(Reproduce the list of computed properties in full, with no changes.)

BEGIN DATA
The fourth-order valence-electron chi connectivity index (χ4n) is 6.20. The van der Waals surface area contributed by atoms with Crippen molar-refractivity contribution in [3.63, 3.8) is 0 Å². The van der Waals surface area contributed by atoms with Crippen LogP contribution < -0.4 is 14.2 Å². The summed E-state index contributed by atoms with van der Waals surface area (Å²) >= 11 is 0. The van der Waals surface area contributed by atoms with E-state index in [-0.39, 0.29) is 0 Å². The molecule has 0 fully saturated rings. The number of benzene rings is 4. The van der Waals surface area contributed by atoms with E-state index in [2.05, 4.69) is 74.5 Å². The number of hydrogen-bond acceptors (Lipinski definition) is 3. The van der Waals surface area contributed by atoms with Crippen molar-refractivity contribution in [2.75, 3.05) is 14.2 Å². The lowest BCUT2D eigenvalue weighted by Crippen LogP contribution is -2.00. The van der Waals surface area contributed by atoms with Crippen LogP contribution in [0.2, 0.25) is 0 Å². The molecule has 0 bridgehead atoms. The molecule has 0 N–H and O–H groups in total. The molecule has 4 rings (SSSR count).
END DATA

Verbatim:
The fourth-order valence-electron chi connectivity index (χ4n) is 6.20. The van der Waals surface area contributed by atoms with Crippen molar-refractivity contribution in [3.63, 3.8) is 0 Å². The van der Waals surface area contributed by atoms with Crippen LogP contribution < -0.4 is 14.2 Å². The summed E-state index contributed by atoms with van der Waals surface area (Å²) >= 11 is 0. The van der Waals surface area contributed by atoms with E-state index in [-0.39, 0.29) is 0 Å². The molecule has 0 fully saturated rings. The number of benzene rings is 4. The van der Waals surface area contributed by atoms with E-state index in [2.05, 4.69) is 74.5 Å². The number of hydrogen-bond acceptors (Lipinski definition) is 3. The van der Waals surface area contributed by atoms with Crippen molar-refractivity contribution in [2.75, 3.05) is 14.2 Å². The lowest BCUT2D eigenvalue weighted by Crippen LogP contribution is -2.00. The van der Waals surface area contributed by atoms with Crippen LogP contribution in [0.2, 0.25) is 0 Å². The molecule has 0 bridgehead atoms. The molecule has 0 N–H and O–H groups in total. The molecule has 4 rings (SSSR count).